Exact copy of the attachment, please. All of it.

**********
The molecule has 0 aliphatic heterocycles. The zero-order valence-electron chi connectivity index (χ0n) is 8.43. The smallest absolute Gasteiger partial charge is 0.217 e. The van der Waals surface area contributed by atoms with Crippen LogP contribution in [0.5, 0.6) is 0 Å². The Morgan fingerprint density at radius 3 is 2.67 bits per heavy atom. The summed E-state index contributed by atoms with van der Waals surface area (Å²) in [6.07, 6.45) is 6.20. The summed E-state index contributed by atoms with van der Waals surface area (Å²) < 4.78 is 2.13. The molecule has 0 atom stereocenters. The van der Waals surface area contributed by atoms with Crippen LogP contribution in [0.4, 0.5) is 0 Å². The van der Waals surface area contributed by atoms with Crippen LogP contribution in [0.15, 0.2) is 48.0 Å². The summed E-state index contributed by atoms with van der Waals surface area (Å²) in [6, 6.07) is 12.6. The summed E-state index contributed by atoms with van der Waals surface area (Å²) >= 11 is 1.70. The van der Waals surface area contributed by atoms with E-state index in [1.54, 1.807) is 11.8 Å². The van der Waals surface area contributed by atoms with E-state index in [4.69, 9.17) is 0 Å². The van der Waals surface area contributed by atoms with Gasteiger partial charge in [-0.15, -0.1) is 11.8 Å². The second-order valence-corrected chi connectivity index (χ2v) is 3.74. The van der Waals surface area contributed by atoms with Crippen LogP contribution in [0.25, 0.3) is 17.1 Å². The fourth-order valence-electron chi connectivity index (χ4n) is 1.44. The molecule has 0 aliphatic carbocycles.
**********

The molecule has 0 aliphatic heterocycles. The zero-order valence-electron chi connectivity index (χ0n) is 8.43. The smallest absolute Gasteiger partial charge is 0.217 e. The van der Waals surface area contributed by atoms with Crippen LogP contribution in [0.5, 0.6) is 0 Å². The Morgan fingerprint density at radius 3 is 2.67 bits per heavy atom. The summed E-state index contributed by atoms with van der Waals surface area (Å²) in [6.07, 6.45) is 6.20. The summed E-state index contributed by atoms with van der Waals surface area (Å²) < 4.78 is 2.13. The molecule has 0 atom stereocenters. The van der Waals surface area contributed by atoms with Crippen LogP contribution in [0.4, 0.5) is 0 Å². The van der Waals surface area contributed by atoms with Crippen LogP contribution in [0.15, 0.2) is 48.0 Å². The summed E-state index contributed by atoms with van der Waals surface area (Å²) in [6, 6.07) is 12.6. The summed E-state index contributed by atoms with van der Waals surface area (Å²) >= 11 is 1.70. The van der Waals surface area contributed by atoms with E-state index in [1.54, 1.807) is 11.8 Å². The van der Waals surface area contributed by atoms with E-state index in [4.69, 9.17) is 0 Å². The van der Waals surface area contributed by atoms with Gasteiger partial charge in [-0.15, -0.1) is 11.8 Å². The second-order valence-corrected chi connectivity index (χ2v) is 3.74. The van der Waals surface area contributed by atoms with Crippen LogP contribution in [0.25, 0.3) is 17.1 Å². The fourth-order valence-electron chi connectivity index (χ4n) is 1.44. The molecule has 0 aliphatic carbocycles.